The Non-Examination Assessment will ask you to write a short piece that shows off your own writing skills, combined with an analysis of your own writing. You will also undertake a Language Investigation in which you will discuss spoken language data and evaluate linguistic theories and ideas.
‘Language is a city to the building of which every human being brought a stone.’ (Ralph Waldo Emerson)
The course will challenge your perceptions about language and help you to look beyond the widely held beliefs we so often encounter. It will furnish you with an excellent understanding of how the English language works and how its speakers and writers use it.
You will develop your own writing and communication skills, making English Language an excellent preparation for future study and further employment. Students who are considering a career in Law, teaching, management, or any other job in which higher understanding of language and excellent communication skills are imperative, will find this course invaluable. Students who have completed this course have gone on to be: journalists, teachers, lawyers, prison warders, doctors and scientists – you name it!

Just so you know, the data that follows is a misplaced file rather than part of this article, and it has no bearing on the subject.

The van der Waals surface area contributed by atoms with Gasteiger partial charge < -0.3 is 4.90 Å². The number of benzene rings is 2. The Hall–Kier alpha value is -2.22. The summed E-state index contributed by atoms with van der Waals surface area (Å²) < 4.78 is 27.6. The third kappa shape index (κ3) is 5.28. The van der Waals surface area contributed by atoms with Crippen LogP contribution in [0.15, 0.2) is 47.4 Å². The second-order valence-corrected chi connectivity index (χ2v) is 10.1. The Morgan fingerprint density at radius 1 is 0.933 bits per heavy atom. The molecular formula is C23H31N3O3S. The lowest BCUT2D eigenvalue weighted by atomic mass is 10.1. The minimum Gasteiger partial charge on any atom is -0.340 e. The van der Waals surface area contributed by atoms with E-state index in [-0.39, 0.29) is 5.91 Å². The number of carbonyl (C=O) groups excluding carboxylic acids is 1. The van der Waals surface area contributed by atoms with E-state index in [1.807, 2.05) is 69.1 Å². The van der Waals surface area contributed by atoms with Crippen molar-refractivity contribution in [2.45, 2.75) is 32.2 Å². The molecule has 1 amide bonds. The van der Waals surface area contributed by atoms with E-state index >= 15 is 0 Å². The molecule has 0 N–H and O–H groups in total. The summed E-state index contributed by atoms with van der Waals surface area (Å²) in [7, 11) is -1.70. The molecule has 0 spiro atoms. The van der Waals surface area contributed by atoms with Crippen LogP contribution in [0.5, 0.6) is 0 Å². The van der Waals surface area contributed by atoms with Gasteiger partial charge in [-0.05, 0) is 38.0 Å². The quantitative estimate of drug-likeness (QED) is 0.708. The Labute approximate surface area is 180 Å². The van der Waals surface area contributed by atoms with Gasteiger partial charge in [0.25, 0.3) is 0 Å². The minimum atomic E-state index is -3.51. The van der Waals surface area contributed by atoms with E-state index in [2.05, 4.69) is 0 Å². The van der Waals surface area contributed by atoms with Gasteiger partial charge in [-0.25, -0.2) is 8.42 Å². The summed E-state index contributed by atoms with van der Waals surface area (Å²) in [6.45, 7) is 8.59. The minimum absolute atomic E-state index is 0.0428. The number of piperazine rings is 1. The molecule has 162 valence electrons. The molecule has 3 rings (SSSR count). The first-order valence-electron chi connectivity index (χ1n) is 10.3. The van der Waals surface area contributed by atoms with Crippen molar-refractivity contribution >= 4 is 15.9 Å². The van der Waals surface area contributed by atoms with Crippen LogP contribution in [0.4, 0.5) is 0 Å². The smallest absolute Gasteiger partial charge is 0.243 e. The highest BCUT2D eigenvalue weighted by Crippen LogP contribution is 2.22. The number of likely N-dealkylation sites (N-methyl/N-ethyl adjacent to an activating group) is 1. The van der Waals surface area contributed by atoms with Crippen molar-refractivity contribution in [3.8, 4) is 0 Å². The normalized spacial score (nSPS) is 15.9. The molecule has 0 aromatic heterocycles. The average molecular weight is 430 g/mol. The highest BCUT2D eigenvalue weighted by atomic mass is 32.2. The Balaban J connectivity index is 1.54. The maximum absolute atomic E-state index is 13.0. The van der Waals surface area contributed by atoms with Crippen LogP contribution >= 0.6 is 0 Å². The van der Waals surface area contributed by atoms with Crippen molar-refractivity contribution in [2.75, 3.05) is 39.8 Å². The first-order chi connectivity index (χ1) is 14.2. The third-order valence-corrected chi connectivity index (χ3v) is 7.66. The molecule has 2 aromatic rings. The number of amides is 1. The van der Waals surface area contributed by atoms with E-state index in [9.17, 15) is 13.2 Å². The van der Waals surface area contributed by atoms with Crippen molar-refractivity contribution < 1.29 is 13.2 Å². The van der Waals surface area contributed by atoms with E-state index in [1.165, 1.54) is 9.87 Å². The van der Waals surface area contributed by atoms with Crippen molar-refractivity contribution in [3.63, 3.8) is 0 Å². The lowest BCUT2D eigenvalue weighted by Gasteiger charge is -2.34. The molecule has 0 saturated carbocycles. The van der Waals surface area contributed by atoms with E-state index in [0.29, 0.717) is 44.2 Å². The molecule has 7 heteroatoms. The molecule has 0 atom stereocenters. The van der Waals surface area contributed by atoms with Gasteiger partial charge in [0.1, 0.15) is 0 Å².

Paper 1: Hollywood 1930-1990; American film since 2005; British Film since 1995
Paper 20: Global film; Documentary film; silent film; experimental film 1960-2000
Coursework: short film (4-5 mins) or a screenplay
Aside from studying film as an undergraduate, students move into other arts/humanities degrees transferring their analytical and critical skills and thinking into fresh areas.
Students have gone onto to Foundation year arts degrees or have gone into the industry as, for example, post-production technicians such as colourists, editors, etc.
For more than anything else, cinema consists of the eye for magic – that which perceives and reveals the marvellous in whatsoever it looks upon. Maya Deren, filmmaker
Some Ex-Students Jake Edwards is currently completing a PhD at the University of Warwick in film after gaining a First and a MA, with a view to joining the university as a lecturer.
Ben Londesborough was the top-performing student in the country in 2014 (over 6,000 candidates) at A level and gained an award in a ceremony at the WJEC headquarters in Cardiff.
Rosy Cowell is currently on a civil service training programme with the Foreign Office in London, having graduated from Warwick University with a First in Film Studies.